We believe the district court properly followed the procedures outlined in Hankish and McAusland. Prior to the April 14 Sun article, none of the publicity surrounding the Garrison murder linked the event to the trial of Allen and Rogers. The district court properly found that this publicity was not substantially prejudicial. Furthermore, even if it had been prejudicial, the defendants themselves initially asked the court not to poll the jury. While one juror recognized Garrison's name from the witness list, she indicated that, given that Garrison was not scheduled to be a witness, she would be able to remain impartial.
The court properly found that the April 14 article was substantially prejudicial and took appropriate action. It polled each juror individually to determine whether any juror had read the article. Each juror responded that he or she had not. Under Hankish the district court was not required to take further action, and it therefore did not abuse its discretion in refusing to grant the defendants' motion for a mistrial.
Allen and Rogers next challenge the district court's factual findings at sentencing. We review these findings for clear error. United States v. Daughtrey, 874 F.2d 213, 217 (4th Cir. 1989).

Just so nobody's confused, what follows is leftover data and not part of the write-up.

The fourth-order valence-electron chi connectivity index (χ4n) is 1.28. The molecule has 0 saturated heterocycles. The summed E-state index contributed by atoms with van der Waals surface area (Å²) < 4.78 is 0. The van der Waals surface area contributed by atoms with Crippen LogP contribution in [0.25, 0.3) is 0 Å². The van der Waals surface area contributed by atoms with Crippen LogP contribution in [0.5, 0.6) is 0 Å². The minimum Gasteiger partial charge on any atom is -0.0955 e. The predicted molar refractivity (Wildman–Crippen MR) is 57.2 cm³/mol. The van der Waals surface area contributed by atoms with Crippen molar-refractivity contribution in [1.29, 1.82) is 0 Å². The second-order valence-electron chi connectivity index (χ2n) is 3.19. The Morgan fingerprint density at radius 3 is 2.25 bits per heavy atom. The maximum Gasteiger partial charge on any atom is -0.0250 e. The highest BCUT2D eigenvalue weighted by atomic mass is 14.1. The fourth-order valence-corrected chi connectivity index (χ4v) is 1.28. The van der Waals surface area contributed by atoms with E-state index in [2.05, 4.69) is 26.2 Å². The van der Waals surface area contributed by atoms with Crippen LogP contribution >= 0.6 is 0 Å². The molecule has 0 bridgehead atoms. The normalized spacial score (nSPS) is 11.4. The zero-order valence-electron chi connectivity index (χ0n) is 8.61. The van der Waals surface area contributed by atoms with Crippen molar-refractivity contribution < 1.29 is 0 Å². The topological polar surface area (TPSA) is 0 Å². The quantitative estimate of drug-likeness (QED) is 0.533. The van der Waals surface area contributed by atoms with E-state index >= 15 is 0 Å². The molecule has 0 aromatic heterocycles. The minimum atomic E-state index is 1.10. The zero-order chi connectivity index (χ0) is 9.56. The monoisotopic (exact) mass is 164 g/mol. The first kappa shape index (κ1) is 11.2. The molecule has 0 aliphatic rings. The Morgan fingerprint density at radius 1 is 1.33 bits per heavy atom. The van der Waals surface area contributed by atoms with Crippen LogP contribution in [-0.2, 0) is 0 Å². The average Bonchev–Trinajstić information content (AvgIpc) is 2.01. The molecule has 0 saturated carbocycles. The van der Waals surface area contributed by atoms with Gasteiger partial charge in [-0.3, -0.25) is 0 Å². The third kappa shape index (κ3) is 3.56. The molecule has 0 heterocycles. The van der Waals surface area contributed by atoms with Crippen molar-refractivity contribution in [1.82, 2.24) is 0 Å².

First, Allen and Rogers challenge the district court's finding that they were "organizers or leaders" of a criminal enterprise involving five or more participants and accordingly its enhancement of their sentences by four levels under U.S.S.G. Sec. 3B1.1. Evidence at trial established that the conspiracy involved more than five members, and therefore the only issue is the defendants' roles within the organization. In determining a defendant's role in the offense, the sentencing court may consider factors including the defendant's decision-making authority, recruitment of accomplices, participation in the commission of the offense, and control or authority over others. U.S.S.G. Sec. 3B1.1, comment. (n.4).
Evidence at trial showed that Rogers was one of the instigators of the conspiracy and that he ordered heroin for the organization, negotiated price with the suppliers, and recruited other members into the conspiracy. While Rogers was incarcerated for part of the duration of the conspiracy, the court found, on the basis of transcripts of telephone conversations, that he maintained control over the organization by instructing other members. The court was not clearly erroneous in finding Rogers an organizer or leader of the conspiracy. United States v. Banks, 10 F.3d 1044, 1057 (4th Cir. 1993), cert. denied, 114 S. Ct. 2681 (1994).
Evidence at trial showed that Allen had primary responsibility for running the stashhouses and distribution centers throughout the duration of the conspiracy. In this capacity he exercised decision-making authority over the workers at the stashhouses. Furthermore, evidence indicated that after Rogers was incarcerated, Allen on several occasions dealt directly with suppliers along with the other leaders of the conspiracy. The district court did not clearly err in finding Allen to be an organizer or leader. Id.